The next place I went in Glasgow was to the Kelingrove Art Gallery and Museum. This is a really big museum in Glasgow and like so much in Scotland, it was free so I decided to give it a shot even though I walked like all the way across town to get to it (and it was cold). Also the exhibit I was excited to see was closed. Anyway, my impression of this place was that I was a bit disappointed but looking back at it I still got some ok pictures. It was the end of my trip and I was tired of walking and everything but I’m still glad I went. If nothing else the building was really pretty (oh how I miss the old buildings!).
Also if you noticed that the watermark has changed that’s because the website I use decided to change and I couldn’t figure out how to get what I was doing before so this is just going to have to work (I actually like it better). Anyway, on to more art.
Here are some of the paintings I saw. Top left is my favorite I think. “Still Life” by David Horn in the 1850s. All the things in it are supposed to remind you of vanity and or death. The painting at the bottom right is “Poor Fauvette” (1881) by Jules Bastien-Lepage. I think it must be a famous painting or something. I recognize it from somewhere. Also the lady dancing is a Russian ballerina, Anna Pavlova I think.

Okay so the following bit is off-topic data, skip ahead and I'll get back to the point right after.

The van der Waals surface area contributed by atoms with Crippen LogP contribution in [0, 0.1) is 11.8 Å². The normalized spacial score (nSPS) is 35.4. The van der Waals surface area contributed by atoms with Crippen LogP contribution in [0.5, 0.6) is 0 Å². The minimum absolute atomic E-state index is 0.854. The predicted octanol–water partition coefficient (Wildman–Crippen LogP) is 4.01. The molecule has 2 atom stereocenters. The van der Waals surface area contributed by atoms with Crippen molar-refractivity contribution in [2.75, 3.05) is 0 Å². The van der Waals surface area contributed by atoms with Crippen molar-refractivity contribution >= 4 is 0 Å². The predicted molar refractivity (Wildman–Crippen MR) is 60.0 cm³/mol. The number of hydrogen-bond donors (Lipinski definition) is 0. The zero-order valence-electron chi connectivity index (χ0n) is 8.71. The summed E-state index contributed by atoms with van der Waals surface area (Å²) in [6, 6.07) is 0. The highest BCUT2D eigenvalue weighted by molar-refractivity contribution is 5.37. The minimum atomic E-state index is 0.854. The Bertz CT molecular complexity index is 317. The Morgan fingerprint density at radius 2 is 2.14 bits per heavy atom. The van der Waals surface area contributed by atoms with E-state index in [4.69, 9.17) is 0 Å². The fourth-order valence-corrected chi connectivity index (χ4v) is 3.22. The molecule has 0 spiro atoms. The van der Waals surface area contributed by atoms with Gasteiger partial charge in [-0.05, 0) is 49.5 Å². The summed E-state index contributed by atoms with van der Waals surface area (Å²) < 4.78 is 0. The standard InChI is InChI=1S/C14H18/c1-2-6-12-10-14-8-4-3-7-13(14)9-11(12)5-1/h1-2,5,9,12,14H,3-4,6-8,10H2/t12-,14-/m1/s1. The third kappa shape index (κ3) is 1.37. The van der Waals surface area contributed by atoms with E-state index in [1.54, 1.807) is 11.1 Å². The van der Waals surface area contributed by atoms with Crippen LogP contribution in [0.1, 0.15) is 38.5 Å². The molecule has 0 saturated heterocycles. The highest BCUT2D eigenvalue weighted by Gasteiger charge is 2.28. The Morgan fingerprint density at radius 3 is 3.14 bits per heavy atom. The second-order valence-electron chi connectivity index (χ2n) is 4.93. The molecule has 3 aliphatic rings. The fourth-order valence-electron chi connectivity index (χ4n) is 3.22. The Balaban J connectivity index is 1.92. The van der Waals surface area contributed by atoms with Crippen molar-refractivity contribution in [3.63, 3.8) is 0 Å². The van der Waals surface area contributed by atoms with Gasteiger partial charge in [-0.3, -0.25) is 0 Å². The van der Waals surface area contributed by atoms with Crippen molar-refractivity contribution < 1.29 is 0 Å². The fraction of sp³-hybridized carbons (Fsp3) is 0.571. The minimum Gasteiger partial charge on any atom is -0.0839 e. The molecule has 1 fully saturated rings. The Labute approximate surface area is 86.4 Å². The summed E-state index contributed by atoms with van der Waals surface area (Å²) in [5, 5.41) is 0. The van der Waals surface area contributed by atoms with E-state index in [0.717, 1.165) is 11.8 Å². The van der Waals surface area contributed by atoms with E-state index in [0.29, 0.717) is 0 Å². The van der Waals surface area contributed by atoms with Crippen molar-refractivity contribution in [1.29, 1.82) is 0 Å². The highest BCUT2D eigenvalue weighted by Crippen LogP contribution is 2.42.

Now for some art with more story behind it.
No art gallery would be complete without a crucifixion picture now would it. And this one is apparently extra special. It’s called “Christ of St. John of the Cross” and it is by Salvador Dali. It’s actually kind of famous apprently and is Kelingrove Gallery’s prize painting (which makes me question if i was allowed to take pictures of it…). Anyway, there is lots of stuff about it on the internet if you are interested in its history. I remember not being super impressed with it but there were also lots of people looking at it so I didn’t spend much time with it.
These paintings also have a cool story. I wish I had been able to take better pictures of them. This was a set of three paintings made by an Italian prisoner of war in what is now Somalia. When the camp was disbanded, Somali soldiers destroyed the chapel where they hung and some of the paintings (hence why they are missing parts) but the Italian soldiers rescued the images and gave them to the British officer in charge of the camp. Years later the British officer tried to return them to the Italians and was told that he should keep them as a sign of their gratitude for their humane treatment in the war camp. I might be butchering the story slightly but I thought it was really interesting.
I need to stop now so I guess I will show you the rest of the museum next time. We’re almost done with my day trip to Glasgow.